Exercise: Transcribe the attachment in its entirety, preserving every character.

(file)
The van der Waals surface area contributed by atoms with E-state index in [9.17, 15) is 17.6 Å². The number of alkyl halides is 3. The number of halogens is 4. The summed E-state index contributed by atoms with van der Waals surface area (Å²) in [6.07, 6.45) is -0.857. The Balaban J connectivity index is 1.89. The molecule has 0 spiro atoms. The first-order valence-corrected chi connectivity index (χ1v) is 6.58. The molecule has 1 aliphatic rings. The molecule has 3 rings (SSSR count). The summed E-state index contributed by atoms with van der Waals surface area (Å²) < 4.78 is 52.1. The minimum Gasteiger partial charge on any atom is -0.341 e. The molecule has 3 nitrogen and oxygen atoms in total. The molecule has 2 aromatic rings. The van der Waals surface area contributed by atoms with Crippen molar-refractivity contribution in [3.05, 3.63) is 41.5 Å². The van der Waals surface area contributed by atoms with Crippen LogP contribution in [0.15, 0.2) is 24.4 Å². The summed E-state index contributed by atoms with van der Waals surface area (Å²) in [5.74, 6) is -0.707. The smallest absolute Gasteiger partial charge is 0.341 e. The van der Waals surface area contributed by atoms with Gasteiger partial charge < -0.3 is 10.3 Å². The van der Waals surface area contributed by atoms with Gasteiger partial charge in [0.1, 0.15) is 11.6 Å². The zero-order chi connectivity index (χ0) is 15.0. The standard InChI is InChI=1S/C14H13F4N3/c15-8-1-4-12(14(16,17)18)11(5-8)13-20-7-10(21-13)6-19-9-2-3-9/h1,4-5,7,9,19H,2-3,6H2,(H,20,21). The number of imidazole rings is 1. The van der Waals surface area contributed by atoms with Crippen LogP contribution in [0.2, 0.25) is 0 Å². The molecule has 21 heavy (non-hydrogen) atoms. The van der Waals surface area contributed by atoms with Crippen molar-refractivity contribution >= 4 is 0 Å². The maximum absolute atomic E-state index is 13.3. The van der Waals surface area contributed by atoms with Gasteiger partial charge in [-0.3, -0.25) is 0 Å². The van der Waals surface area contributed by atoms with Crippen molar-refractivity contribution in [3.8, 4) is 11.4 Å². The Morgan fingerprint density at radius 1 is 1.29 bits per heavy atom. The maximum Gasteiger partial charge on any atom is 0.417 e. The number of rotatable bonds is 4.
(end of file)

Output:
The van der Waals surface area contributed by atoms with E-state index in [9.17, 15) is 17.6 Å². The number of alkyl halides is 3. The number of halogens is 4. The summed E-state index contributed by atoms with van der Waals surface area (Å²) in [6.07, 6.45) is -0.857. The Balaban J connectivity index is 1.89. The molecule has 0 spiro atoms. The first-order valence-corrected chi connectivity index (χ1v) is 6.58. The molecule has 1 aliphatic rings. The molecule has 3 rings (SSSR count). The summed E-state index contributed by atoms with van der Waals surface area (Å²) < 4.78 is 52.1. The minimum Gasteiger partial charge on any atom is -0.341 e. The molecule has 3 nitrogen and oxygen atoms in total. The molecule has 2 aromatic rings. The van der Waals surface area contributed by atoms with Crippen molar-refractivity contribution in [3.05, 3.63) is 41.5 Å². The van der Waals surface area contributed by atoms with Crippen LogP contribution in [0.15, 0.2) is 24.4 Å². The summed E-state index contributed by atoms with van der Waals surface area (Å²) in [5.74, 6) is -0.707. The smallest absolute Gasteiger partial charge is 0.341 e. The van der Waals surface area contributed by atoms with Gasteiger partial charge < -0.3 is 10.3 Å². The van der Waals surface area contributed by atoms with Gasteiger partial charge in [0.1, 0.15) is 11.6 Å². The zero-order chi connectivity index (χ0) is 15.0. The standard InChI is InChI=1S/C14H13F4N3/c15-8-1-4-12(14(16,17)18)11(5-8)13-20-7-10(21-13)6-19-9-2-3-9/h1,4-5,7,9,19H,2-3,6H2,(H,20,21). The number of imidazole rings is 1. The van der Waals surface area contributed by atoms with Crippen LogP contribution in [0.2, 0.25) is 0 Å². The molecule has 21 heavy (non-hydrogen) atoms. The van der Waals surface area contributed by atoms with Crippen molar-refractivity contribution >= 4 is 0 Å². The maximum absolute atomic E-state index is 13.3. The van der Waals surface area contributed by atoms with Gasteiger partial charge in [-0.3, -0.25) is 0 Å². The van der Waals surface area contributed by atoms with Crippen molar-refractivity contribution in [3.8, 4) is 11.4 Å². The Morgan fingerprint density at radius 1 is 1.29 bits per heavy atom. The maximum Gasteiger partial charge on any atom is 0.417 e. The number of rotatable bonds is 4.